Refugees share stories about finding home through play

In a series of videos from the One World Play Project, players share what sport means to them.
One World Play Project believes everyone should have access to play—no matter who they are, where they come from or where they live. They know that play helps us recover from trauma, cope with challenging situations and encourages physical, psychological and social health.
In many places, including refugee camps and communities where refugees are resettling, play is non-existent. For refugee youth and adults living in exile, play is mighty important. It builds community, empowers individuals, creates joy and helps keep hope and optimism alive.
Tony Sanneh, CEO of The Sanneh Foundation, says, “We often think about the basic needs—and everyone’s worried about food, housing, medical—and they forget about the kids. And a child isn’t a child if he can’t play. One of the most comforting things we can do for every refugee family is provide them with a soccer ball, so their kid knows something that is familiar to them.”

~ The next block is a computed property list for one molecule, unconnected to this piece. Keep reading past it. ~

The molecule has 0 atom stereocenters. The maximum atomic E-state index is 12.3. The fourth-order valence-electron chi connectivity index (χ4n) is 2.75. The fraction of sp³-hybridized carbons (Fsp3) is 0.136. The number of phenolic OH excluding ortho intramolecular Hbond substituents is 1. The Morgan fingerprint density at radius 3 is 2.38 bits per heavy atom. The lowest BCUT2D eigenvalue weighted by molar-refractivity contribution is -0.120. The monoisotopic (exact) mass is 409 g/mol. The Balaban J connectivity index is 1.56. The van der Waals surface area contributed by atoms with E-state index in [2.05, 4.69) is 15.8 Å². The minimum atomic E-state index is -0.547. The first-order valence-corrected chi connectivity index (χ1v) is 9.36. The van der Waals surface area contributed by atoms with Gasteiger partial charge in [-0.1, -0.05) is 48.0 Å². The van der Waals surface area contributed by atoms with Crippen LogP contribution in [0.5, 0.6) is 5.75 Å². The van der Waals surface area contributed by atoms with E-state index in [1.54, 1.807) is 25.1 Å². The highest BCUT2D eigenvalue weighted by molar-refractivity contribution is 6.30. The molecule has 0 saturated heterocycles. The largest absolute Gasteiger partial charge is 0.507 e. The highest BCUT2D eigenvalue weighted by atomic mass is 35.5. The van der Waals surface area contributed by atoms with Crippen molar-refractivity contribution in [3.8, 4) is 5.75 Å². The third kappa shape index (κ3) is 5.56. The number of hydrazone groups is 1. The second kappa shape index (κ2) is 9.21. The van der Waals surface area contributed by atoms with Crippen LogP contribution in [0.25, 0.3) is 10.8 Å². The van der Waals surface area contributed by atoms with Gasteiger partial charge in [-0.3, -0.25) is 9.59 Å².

For more than six years, One World Play Project has partnered with organisations in 28 countries to provide play for refugee youth. There’s still much work to be done.
Through the Play Together campaign, One World Play Project is raising ultra-durable One World Futbols—soccer balls that never need a pump and never go flat—for organisations working with refugees, immigrants and IDPs in communities around the world. Recipient organisations include Hermanos en el Camino (Mexico), International Sports and Music Project (Greece), Muti Onlus (Italy), Soccer In The Streets (Georgia, United States), The Sanneh Foundation (Minnesota, United States) and the Whitaker Peace & Development Initiative (South Sudan and Uganda).
One World Play Project is sharing refugees’ stories about sport and play, as part of the Play Together campaign. The video series can be viewed here.